Storm Highway by Dan Robinson
Weather, photography and the open roadClick for an important message
Home | Blog Index | Blog Archives | Christianity & Faith Essays

                   Tuesday, March 26, 2019

March 23, 2019 expedition log: Oklahoma City metro supercell & hail

By DAN ROBINSON
Editor/Photographer
Important Message
Dan's RSS/XML feed
Dan's YouTube Video Channel

I started the day in Weatherford, sleeping late right up til check-out time, expecting the action to be just to the east around OKC by late afternoon.

At storm initiation, the primary development was right on the cold front from El Reno northeast through northern OKC. This looked undercut by the front from the get-go, but the development in the more preferred area to the south (away from the front) around Minco/Chichasha was having trouble. The southern cell's base shriveled, leaving the storms on the front moving into the heart of northern OKC as the only options. Like supercells here can often do with weak cold fronts, the storm's inflow was strong enough to resist the undercutting, and it developed dramatic structure as it moved east through the metro area.


Supercell in eastern OKC metro

After that first big RFD cycle, the storm never really regained any solid structure. When it finally started visually declining northeast of Meeker, I broke off the expedition and headed to the Turner Turpike to start the trek home. I encountered a deluge of quarter-sized hail south of Stroud in a left split from the storm. I arrived back home at around 3AM.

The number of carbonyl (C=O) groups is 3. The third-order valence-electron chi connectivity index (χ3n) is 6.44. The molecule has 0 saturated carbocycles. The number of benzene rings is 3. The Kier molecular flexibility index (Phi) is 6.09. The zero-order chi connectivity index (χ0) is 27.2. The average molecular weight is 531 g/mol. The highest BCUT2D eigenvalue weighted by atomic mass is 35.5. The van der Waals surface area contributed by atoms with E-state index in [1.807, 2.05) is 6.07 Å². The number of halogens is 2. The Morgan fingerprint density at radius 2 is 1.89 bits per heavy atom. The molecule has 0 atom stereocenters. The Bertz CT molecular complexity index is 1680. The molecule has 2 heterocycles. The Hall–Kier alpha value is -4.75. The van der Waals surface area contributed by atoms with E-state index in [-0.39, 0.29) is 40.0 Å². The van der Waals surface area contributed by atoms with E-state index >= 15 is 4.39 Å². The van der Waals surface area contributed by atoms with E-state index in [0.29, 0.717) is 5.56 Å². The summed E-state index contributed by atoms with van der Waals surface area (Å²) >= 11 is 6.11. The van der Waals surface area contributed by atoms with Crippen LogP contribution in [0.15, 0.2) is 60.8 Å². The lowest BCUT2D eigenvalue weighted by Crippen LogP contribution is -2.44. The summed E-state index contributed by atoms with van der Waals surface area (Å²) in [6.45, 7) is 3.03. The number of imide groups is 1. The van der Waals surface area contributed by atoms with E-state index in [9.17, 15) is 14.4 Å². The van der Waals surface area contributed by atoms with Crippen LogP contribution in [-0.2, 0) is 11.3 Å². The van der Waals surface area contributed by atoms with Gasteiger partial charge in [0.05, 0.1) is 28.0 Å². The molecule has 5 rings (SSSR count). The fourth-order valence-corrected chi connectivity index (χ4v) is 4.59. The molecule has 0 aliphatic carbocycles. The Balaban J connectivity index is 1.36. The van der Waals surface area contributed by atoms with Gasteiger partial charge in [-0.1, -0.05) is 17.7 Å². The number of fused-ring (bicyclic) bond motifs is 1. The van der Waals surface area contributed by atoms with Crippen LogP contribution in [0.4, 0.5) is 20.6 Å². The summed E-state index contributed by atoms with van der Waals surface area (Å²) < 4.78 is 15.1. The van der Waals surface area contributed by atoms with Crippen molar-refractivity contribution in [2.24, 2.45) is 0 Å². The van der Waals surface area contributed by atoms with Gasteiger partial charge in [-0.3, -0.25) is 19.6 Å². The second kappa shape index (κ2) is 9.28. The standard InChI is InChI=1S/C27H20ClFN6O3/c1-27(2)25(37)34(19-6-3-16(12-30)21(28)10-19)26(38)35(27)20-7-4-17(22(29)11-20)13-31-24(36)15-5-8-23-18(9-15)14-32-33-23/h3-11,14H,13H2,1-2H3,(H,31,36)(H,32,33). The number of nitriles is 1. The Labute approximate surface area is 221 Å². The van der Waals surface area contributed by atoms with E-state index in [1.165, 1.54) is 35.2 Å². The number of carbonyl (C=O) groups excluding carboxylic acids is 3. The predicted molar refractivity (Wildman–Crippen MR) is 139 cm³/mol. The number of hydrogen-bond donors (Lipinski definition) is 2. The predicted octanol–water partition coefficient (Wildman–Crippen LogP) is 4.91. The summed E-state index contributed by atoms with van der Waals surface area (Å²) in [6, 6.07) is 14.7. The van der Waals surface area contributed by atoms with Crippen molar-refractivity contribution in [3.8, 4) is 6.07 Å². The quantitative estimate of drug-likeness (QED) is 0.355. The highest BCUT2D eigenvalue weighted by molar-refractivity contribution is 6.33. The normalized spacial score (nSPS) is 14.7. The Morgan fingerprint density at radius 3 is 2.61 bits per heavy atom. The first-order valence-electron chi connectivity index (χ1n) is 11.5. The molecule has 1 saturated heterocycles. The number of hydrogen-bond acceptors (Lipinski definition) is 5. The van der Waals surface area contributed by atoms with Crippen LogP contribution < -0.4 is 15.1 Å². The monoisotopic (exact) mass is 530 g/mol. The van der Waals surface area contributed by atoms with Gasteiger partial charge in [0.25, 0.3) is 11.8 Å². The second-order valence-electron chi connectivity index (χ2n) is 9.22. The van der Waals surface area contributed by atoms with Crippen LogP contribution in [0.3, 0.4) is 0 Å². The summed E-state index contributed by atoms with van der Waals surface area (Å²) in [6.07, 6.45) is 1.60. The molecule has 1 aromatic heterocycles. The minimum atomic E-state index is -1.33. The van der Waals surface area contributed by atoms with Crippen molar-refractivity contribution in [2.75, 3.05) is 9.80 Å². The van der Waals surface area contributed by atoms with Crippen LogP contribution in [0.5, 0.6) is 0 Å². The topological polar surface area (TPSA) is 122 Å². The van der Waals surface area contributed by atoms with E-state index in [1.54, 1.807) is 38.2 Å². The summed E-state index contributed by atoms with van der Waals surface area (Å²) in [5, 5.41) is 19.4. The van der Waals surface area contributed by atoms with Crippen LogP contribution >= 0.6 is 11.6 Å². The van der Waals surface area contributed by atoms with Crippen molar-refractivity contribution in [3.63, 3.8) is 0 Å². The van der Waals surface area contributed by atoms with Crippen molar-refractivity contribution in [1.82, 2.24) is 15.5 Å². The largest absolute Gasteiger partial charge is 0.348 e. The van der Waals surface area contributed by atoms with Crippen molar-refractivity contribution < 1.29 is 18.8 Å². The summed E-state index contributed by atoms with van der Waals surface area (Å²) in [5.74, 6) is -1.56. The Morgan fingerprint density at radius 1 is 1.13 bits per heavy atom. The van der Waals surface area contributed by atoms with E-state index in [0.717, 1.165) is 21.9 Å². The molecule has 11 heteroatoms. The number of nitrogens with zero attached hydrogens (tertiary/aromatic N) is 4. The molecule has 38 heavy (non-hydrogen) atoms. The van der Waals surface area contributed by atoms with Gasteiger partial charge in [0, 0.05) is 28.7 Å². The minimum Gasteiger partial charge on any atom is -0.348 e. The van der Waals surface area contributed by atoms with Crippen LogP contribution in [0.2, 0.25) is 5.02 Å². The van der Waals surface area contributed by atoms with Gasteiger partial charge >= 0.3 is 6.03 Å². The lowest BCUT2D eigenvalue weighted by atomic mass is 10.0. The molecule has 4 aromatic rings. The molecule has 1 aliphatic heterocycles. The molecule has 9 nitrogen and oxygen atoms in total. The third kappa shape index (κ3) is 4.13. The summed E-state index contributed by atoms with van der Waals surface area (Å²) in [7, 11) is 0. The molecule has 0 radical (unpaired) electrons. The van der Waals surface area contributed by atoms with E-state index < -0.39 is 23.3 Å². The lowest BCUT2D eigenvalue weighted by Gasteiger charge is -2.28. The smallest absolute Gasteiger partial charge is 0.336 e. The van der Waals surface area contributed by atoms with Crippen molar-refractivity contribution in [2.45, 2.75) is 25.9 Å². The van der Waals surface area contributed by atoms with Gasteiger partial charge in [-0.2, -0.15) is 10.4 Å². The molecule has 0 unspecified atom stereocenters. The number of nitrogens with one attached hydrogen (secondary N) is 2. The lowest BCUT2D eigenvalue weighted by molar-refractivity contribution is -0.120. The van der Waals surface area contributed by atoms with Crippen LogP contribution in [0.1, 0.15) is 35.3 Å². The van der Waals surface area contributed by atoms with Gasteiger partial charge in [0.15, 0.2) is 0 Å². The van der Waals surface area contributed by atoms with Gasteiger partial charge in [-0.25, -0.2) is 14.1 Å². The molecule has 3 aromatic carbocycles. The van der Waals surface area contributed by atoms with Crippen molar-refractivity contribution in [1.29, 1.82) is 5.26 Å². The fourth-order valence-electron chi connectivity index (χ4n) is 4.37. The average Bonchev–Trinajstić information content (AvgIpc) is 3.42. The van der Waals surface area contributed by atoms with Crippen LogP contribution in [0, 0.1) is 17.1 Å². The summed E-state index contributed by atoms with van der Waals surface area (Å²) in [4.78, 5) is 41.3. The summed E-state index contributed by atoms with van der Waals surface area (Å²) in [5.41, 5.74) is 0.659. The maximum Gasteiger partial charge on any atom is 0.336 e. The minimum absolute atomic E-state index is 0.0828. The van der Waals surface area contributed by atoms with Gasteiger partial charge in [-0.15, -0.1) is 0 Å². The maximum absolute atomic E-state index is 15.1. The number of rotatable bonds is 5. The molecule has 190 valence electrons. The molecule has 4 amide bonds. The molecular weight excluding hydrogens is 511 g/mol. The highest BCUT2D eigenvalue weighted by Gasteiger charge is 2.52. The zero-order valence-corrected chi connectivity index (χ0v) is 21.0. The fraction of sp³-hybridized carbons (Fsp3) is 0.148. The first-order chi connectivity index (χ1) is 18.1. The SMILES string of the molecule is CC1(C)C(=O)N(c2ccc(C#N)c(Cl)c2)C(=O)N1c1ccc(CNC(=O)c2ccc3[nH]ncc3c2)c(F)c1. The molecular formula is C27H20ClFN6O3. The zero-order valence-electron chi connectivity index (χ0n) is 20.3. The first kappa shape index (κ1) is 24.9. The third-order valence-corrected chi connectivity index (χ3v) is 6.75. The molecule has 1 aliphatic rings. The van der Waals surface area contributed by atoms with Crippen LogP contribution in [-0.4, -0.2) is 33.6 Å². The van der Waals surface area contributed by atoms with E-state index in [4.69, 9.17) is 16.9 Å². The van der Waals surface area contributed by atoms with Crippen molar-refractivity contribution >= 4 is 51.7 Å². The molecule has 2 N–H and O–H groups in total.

This Youtube video includes some of the shots from this day, most notably the hail near Stroud captured at 1,500 frames per second:

< Back to 2019 Great Plains trip #1 summary

25 Years of Storm Observing
Important Message
Dan's RSS/XML feed
Dan's YouTube Video Channel

This web site is made possible by support from CIS Internet.
CIS Results-Oriented Internet Marketing

GO: Home | Weather Observing | Photography | Extreme Weather Library | Stock Footage | Blog

Featured Weather Library Article:

Lightning and trees
Trees are nature's lightning rod - take a closer look here.
More Library Articles

All content © Dan Robinson. All usage requires a paid license - please contact Dan for inquiries.

Web Site Design and Internet Marketing by CIS Internet